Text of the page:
6

It is common practice - at least in mathematics - to refer to people one cites in the paper simply by a surname. Hence, one could see sentences like "This awesome theorem is due to Smith.".

However, occasionally the initial is added, and so the above might turn into "This awesome theorem is due to J. Smith". The obvious reason might be that there is also a A. Smith who could be mixed up with J. Smith, but the phenomenon also occurs for people with unique surnames (within the field). Why? (In particular: When should I add the initial, if ever?)

4

I've recently come to think that one should always add an initial or two, just to reduce potential confusion. Also, doing so consistently is some push-back against the pop mythology that some people are in the special category that everyone knows who they are, and are referred-to in a different, more heroic style. (The simplistic, so-called "Great Man" theory of history of science and everything-else makes it harder to understand what actually happened and happens...)

  • Isn't this essentially as good as (consistently) not adding the initials at all? Confusion is hardly ever possible, and if it is, one can always take a look at the references. – Jakub Konieczny Oct 6 '15 at 22:49
  • @Feanor, maybe so, sure. However, to my perception, in my context, to refer to a person as "X. Smith" is far more mundane than the far-more-heroic-sounding "Smith". Perhaps it's just something in my own experience. The "X. Smith" seems more prosaic, more business-like, more modest. Heaven forbid that language subtleties should change with time! :) – paul garrett Oct 6 '15 at 23:17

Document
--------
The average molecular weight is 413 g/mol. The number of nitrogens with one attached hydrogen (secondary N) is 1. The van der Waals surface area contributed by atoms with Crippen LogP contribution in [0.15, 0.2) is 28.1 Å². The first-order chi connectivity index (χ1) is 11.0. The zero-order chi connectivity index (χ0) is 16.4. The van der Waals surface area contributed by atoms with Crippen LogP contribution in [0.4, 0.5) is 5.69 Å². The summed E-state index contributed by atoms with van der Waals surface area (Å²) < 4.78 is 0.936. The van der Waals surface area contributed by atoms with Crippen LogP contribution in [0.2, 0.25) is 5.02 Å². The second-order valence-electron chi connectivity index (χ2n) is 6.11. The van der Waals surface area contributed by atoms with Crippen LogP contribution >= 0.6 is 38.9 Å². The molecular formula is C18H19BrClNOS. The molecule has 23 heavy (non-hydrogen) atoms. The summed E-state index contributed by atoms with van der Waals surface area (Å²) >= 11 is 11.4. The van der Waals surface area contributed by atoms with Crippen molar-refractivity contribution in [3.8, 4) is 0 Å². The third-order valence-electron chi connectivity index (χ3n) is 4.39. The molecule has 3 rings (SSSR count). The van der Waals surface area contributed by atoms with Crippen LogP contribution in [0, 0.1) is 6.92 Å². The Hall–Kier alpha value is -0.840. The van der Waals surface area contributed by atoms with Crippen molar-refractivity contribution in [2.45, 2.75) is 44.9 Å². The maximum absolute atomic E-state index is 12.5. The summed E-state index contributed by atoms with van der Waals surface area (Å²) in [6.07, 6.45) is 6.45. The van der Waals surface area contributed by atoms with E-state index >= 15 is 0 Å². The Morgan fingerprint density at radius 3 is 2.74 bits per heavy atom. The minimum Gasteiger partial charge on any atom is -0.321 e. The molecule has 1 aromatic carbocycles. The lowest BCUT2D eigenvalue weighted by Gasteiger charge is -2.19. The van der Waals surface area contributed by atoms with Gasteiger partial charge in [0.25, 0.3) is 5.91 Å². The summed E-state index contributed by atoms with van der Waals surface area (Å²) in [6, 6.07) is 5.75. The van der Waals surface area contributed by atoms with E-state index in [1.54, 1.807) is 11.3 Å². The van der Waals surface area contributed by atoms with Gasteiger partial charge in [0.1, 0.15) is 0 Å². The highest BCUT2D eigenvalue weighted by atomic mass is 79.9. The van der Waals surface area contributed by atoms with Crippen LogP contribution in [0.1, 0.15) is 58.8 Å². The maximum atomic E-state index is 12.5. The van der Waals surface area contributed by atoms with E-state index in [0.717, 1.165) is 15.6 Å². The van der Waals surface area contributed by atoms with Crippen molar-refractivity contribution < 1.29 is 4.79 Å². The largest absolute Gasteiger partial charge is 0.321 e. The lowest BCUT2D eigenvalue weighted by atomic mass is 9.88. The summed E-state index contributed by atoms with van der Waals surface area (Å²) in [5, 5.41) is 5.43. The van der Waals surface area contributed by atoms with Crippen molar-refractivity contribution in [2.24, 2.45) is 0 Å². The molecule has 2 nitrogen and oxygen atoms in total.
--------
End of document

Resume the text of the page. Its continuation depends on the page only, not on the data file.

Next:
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I think you can stick to using only the author's surname (without the initial) as long as your citation number, in that particular document, is written alongside the (first) mention of the author, depending of course on your citation method.

The important thing to remember here is that your reader needs to be able to identify the source from your references.

In my work, I usually only mention the author where necessary. I mostly use the number (corresponding to my list of references) at the end of an idea or sentence where credit is due.

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Question: What if there are two authors, namely, Jack Smith and a John Smith both published their papers in the same year?

Including initial and even year of the publication does not solve that problem. That is why I prefer to cite the publisher just after his name appears.

This awesome theorem is due to Smith [8].

or

Smith [5] disagrees with Smith [8] in his paper.

Of course the sentence written above is bad practice. There should be another way to express the same thing better. I just wanted to give an example to dissolve ambiguity.

  • Sure, quoting a relevant paper is a must, so probably my example sentence should actually look like what you suggest, i.e. "This awesome theorem is due to Smith [8]." (unless the reference to bibliography was given earlier, which I implicitily assumed). What I'm curious about is whether it should be "... due to Smith [8]. or "... due to J. Smith [8]. – Jakub Konieczny Oct 4 '15 at 22:12
  • 2
    In that case, I would use only the surname (Smith). I don't think using only the initial serves a purpose. – padawan Oct 4 '15 at 22:16
  • I also don't think that - that's why I'm surprised at the initials popping up, seemingly at random! – Jakub Konieczny Oct 4 '15 at 22:19

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